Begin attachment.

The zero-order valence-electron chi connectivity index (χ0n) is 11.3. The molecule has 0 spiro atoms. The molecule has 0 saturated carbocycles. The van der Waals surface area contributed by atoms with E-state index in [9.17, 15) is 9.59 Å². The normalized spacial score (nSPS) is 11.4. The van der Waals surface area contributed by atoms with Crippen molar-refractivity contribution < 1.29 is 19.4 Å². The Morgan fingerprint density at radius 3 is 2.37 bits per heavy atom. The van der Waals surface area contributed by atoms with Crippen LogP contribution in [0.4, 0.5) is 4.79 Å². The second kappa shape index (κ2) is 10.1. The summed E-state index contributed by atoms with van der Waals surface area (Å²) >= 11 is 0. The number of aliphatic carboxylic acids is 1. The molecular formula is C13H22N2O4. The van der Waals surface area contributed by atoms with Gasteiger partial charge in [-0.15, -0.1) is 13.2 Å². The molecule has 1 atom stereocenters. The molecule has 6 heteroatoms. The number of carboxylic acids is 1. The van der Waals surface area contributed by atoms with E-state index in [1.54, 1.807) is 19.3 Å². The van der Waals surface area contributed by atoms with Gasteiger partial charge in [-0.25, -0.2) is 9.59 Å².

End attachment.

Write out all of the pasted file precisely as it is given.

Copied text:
The zero-order valence-electron chi connectivity index (χ0n) is 11.3. The molecule has 0 spiro atoms. The molecule has 0 saturated carbocycles. The van der Waals surface area contributed by atoms with E-state index in [9.17, 15) is 9.59 Å². The normalized spacial score (nSPS) is 11.4. The van der Waals surface area contributed by atoms with Crippen molar-refractivity contribution < 1.29 is 19.4 Å². The Morgan fingerprint density at radius 3 is 2.37 bits per heavy atom. The van der Waals surface area contributed by atoms with Crippen LogP contribution in [0.4, 0.5) is 4.79 Å². The second kappa shape index (κ2) is 10.1. The summed E-state index contributed by atoms with van der Waals surface area (Å²) >= 11 is 0. The number of aliphatic carboxylic acids is 1. The molecular formula is C13H22N2O4. The van der Waals surface area contributed by atoms with Gasteiger partial charge in [-0.15, -0.1) is 13.2 Å². The molecule has 1 atom stereocenters. The molecule has 6 heteroatoms. The number of carboxylic acids is 1. The van der Waals surface area contributed by atoms with E-state index in [1.54, 1.807) is 19.3 Å². The van der Waals surface area contributed by atoms with Gasteiger partial charge in [-0.25, -0.2) is 9.59 Å².